COVERING ALL THINGS SILVER AND BLACK

Hayden Needs to Show Progress in Training Camp

Raiders have their fingers crossed that former No. 1 pick can develop quickly after yet another injury that cost him valuable offseason experience

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    NEWSLETTERS

    Getty Images
    Raiders cornerback D.J. Hayden (No. 25) had a crucial interception to save a victory over the Chargers last season. (Photo by Brian Bahr/Getty Images)

    It’s now just days away from the opening of the Oakland Raiders training camp in Napa. Players are scheduled to arrive July 23, with the first practice on July 25.

    In his training camp preview this week, Paul Gutierrez – who covers the Raiders for ESPN.com – outlined a few of the biggest story lines in camp. How Matt Schaub looks in trying to resurrect his career as an effective NFL quarterback is of course the biggest, and the development of top draft pick Khalil Mack is another.

    But one of the keys to the Raiders’ defensive success this coming season may be the No. 1 draft pick from 2013, cornerback D.J. Hayden.

    As Gutierrez notes, the Raiders continue to express faith in Hayden and believe he can win the starting job at right cornerback and rebound from an up-and-down rookie year that was cut short by injury.

    But after suffering a sprained ankle this spring, Hayden missed valuable time during organized team actitivies (OTAs) and the recent full-squad minicamp.

    “His injury has to have Oakland worried,” wrote Gutierrez. “Even if he is a full go at the start of camp, he missed valuable reps in the offseason. Sure, Hayden got mental reps, but they are not nearly as important or effective, especially for a player who many in the organization see as a bonus draft pick since he appeared in only eight games (two starts) last season.”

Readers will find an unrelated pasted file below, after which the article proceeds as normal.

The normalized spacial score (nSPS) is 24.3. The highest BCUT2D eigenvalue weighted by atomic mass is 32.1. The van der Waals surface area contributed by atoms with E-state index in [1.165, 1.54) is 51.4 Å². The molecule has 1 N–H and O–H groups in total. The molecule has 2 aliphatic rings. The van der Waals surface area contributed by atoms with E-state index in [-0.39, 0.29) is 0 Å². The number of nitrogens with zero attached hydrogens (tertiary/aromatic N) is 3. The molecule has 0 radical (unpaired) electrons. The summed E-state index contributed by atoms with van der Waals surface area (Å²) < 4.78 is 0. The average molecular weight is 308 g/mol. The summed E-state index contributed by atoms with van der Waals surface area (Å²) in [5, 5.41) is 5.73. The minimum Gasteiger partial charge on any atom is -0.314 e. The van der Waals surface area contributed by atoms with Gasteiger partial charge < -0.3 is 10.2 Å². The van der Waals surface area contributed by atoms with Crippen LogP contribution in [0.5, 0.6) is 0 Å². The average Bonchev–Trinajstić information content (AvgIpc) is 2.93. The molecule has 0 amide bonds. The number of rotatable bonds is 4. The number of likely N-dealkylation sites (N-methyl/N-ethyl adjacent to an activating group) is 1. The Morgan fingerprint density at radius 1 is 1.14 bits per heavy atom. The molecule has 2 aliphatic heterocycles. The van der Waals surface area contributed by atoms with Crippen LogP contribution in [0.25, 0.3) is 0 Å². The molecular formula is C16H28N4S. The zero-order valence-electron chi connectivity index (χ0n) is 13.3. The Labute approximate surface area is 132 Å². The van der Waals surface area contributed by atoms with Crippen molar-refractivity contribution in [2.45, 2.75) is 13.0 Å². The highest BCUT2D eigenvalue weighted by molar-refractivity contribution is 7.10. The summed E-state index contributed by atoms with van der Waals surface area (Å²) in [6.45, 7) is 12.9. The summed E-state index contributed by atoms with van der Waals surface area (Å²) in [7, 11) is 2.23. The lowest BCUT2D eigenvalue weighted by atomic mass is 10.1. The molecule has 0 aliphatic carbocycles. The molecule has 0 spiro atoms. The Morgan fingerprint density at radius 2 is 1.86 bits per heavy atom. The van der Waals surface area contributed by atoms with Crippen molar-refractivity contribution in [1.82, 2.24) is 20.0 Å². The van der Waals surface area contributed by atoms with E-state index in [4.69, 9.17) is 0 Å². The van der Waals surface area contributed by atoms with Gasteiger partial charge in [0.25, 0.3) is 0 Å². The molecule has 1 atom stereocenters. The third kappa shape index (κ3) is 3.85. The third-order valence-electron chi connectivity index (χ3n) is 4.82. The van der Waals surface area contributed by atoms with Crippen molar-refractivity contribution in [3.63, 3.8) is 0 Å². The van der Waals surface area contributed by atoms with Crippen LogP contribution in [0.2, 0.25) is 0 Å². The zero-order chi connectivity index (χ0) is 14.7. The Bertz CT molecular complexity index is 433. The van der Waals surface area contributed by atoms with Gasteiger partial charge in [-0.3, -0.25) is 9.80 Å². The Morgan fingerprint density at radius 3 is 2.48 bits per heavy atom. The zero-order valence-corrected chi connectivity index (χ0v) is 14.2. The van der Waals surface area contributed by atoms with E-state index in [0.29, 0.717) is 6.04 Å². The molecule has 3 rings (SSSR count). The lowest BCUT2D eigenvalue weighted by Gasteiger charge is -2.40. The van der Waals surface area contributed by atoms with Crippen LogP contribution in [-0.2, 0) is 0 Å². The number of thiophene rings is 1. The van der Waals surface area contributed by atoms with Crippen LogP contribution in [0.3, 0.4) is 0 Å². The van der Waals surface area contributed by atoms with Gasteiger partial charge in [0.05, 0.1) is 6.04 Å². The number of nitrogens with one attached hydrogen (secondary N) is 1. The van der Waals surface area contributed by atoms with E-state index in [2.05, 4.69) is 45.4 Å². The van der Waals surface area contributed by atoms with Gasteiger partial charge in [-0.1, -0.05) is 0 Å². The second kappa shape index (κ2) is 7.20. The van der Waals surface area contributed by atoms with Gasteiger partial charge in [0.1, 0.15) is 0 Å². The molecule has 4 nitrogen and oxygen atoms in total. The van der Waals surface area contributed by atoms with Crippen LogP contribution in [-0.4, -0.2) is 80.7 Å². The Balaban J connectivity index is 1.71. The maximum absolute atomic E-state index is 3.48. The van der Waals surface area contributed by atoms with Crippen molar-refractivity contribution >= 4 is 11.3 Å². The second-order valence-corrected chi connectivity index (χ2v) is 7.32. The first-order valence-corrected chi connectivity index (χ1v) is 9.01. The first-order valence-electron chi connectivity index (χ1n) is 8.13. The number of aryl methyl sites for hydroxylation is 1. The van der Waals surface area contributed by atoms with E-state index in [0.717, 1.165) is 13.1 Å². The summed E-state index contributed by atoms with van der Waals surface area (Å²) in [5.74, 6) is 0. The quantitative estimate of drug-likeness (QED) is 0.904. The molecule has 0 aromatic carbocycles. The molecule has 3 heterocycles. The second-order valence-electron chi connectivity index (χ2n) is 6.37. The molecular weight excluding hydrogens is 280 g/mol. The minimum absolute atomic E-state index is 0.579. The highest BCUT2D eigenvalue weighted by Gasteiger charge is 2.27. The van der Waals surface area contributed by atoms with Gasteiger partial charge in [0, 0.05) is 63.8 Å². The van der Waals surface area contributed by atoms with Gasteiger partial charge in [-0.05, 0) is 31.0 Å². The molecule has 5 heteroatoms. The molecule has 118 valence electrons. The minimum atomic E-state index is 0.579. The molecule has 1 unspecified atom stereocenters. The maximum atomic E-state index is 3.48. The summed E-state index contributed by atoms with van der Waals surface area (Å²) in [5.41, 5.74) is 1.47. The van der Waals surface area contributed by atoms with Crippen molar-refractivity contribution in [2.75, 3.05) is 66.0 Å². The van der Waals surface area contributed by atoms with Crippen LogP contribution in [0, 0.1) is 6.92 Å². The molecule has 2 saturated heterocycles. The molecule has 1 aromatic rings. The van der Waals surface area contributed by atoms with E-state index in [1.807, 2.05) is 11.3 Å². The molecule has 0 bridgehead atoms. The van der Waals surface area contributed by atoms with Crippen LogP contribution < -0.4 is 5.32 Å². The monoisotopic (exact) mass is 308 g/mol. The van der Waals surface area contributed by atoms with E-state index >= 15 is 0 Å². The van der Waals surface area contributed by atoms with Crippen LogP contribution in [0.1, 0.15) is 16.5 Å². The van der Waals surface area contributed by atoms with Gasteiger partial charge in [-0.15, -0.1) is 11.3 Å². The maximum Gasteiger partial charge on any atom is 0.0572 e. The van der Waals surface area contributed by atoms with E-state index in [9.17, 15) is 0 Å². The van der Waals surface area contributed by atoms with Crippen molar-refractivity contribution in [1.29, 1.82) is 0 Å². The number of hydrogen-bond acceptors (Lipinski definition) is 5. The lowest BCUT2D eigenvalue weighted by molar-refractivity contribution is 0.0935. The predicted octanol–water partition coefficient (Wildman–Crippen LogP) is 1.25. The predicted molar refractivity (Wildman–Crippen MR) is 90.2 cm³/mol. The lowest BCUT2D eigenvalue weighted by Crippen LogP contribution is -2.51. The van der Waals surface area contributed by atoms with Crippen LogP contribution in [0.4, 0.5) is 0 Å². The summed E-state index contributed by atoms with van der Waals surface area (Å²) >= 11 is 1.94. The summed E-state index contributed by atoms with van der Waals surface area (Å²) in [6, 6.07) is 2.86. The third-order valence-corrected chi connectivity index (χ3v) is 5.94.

It remains to be seen if the ankle injury is just a speed bump for Hayden, or a big setback.

    Before the injury, Hayden appeared much stronger – through offseason weight work – and was excited and eager to start his second season.

    And in March, head coach Dennis Allen also was very optimistic.

    “I think D.J. Hayden is going to be outstanding,” he said.

    But even then, Allen added the “if” that keeps popping up in any evaluation of the young cornerback: “If he can stay healthy, I think he is going to be outstanding.”

    So far, that’s been the problem. Oakland drafted him after Hayden’s freakish and near-fatal chest injury during his final season at the University of Houston, then watched him go down at midseason of his rookie year with a groin injury. Then came the ankle injury.

    With Hayden, the Raiders have the makings of a much better cornerback corps in 2013, along with ex-49er veterans Tarell Brown and Carlos Rogers. If Hayden proves fragile, one of those cornerback positions may prove to again be a weak link.

    Right now, Hayden is on track to be on the field when training camp begins. If he can be fully healthy for all of camp and through the exhibition season, Oakland may finally get to see what the young defensive back can do when healthy, and what general manager Reggie McKenzie saw when he made him Oakland’s top pick a year ago.

    Said Allen, after Hayden missed minicamp: “He needs the work.”